Stantcheva has studied the interplay between taxation and innovation,[12] examining the effects of personal and corporate income taxation on innovation and thinking about how to better design the tax system and R&D policies to foster innovation.[13] In "Taxation and Innovation in the 20th Century"[14][15] she analyzes the impacts of individual and corporate income taxes on individual inventors, firms that do R&D, and on innovation at the state level in the U.S. throughout the 20th century. She has also shown that top personal tax rates affect the international location choices of superstar inventors.[16]

She has developed the use of large-scale, cross-country online surveys and experiments to study how people form their views about policies and their social attitudes. She has more particularly focused on the perceptions of intergenerational mobility,[17] immigration,[18] and inequality[19] and their link to support for redistribution.

Selected Bibliography[edit]

References[edit]

  1. ^ a b c "Striking a balance on taxes | MIT News". news.mit.edu. 2013-05-22. Retrieved 2018-11-22.
  2. ^ a b c d e "Stefanie Stantcheva" (PDF). scholar.harvard.edu. Retrieved 2018-11-20.
  3. ^ a b Stantcheva, Stefanie (2014). Optimal taxation with endogenous wages (Ph.D.). MIT. Retrieved 2018-11-21.
  4. ^ "Our pick of the decade's eight best young economists". The Economist. 2018-12-18. ISSN 0013-0613. Retrieved 2019-01-07.
  5. ^ "2018 Fellows". sloan.org. Retrieved 2018-12-11.
  6. ^ "Stefanie Stantcheva wins NSF CAREER Award". inequality.hks.harvard.edu. Retrieved 2018-12-11.
  7. ^ "Restud Tour | The Review of Economic Studies". www.restud.com. Retrieved 2018-12-11.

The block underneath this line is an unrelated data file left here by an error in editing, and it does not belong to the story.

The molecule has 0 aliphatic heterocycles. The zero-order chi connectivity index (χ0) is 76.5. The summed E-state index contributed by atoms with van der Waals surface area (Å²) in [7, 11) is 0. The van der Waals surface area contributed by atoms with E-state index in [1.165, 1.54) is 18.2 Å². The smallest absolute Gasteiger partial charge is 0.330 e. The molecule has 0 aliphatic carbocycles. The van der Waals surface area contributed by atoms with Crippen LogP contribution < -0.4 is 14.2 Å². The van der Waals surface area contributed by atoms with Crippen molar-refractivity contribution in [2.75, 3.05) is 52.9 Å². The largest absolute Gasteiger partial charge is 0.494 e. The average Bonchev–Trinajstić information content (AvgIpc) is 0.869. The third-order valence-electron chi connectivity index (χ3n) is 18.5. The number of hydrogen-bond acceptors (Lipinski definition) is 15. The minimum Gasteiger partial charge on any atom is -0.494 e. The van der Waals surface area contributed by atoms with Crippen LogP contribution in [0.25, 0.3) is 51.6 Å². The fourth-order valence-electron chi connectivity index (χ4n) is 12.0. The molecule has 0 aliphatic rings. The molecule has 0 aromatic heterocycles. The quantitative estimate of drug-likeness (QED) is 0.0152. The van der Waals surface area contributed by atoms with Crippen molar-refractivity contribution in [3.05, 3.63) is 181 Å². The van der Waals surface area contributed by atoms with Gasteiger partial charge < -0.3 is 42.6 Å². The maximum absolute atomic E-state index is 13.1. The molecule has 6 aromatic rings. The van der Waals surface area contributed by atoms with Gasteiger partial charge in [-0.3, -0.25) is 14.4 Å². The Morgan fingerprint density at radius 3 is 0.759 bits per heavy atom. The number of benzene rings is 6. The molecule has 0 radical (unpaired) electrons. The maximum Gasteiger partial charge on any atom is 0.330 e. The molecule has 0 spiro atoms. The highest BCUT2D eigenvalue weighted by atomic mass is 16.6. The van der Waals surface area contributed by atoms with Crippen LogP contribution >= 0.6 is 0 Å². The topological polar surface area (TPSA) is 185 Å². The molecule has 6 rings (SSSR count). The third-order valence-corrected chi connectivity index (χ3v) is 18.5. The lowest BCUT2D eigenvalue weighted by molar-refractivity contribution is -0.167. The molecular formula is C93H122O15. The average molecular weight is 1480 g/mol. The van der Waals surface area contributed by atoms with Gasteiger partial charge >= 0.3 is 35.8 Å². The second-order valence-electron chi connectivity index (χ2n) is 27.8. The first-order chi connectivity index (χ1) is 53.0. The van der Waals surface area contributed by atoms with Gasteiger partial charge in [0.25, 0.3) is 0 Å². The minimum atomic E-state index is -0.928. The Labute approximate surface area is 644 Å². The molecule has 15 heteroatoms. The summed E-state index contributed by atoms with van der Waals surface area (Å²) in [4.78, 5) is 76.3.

8. ^ "Stantcheva Stefanie. Website of CAÉ, retrieved November 22, 2018". cae-eco.fr. 2018-11-22. Retrieved 2018-11-22.
  9. ^ a b Stefanie Stantcheva (2018-11-08). "The Tax and Transfer System" (PDF). Retrieved 2018-11-22.
  10. ^ Thomas Piketty, Emmanuel Saez and Stefanie Stantcheva: Optimal Taxation of Top Labor Incomes A Tale of Three Elasticities. American Economic Journal: Economic Policy, 2014, 6 (1), p. 230-271.
  11. ^ Emmanuel Saez and Stefanie Stantcheva: A simpler theory of optimal capital taxation. Journal of Public Economics, 2018, 162, p. 120-142.
  12. ^ "Taxation and Innovation". www.nber.org. Retrieved 2018-12-11.
  13. ^ Ufuk Akcigit, Stefanie Stantcheva (2016). "Optimal Taxation and R&D Policies". NBER Working Paper No. 22908 [Revise and Resubmit at Econometrica].
  14. ^ Akcigit, Ufuk; Grigsby, John R.; Nicholas, Tom; Stantcheva, Stefanie (2018). "[NEW!] Taxation and Innovation in the 20th Century". NBER Working Paper No. 24982.
  15. ^ Akcigit, Ufuk; Grigsby, John; Nicholas, Tom; Stantcheva, Stefanie (2018-10-16). "Taxation and innovation in the 20th century". VoxEU.org. Retrieved 2018-12-11.
  16. ^ Akcigit, Ufuk; Baslandze, Salome; Stantcheva, Stefanie (2016). "Taxation and the International Mobility of Inventors". American Economic Review. 106 (10): 2930–2981.
  17. ^ Alberto Alesina, Edoardo Teso (2018). "Intergenerational Mobility and Support for Redistribution". American Economic Review [also NBER Working Paper No. 23027]. 108 (2): 521–554.
  18. ^ Alesina, Alberto; Miano, Armando; Stantcheva, Stefanie (2018). "[NEW!] Immigration and Redistribution". NBER Working Paper No. 24733.
  19. ^ Kuziemko, Ilyana; Norton, Michael; Saez, Emmanuel; Stantcheva, Stefanie (2015). "How Elastic are Preferences for Redistribution: Evidence from Randomized Survey Experiments". American Economic Review. 105 (4): 1478–1508.

External links[edit]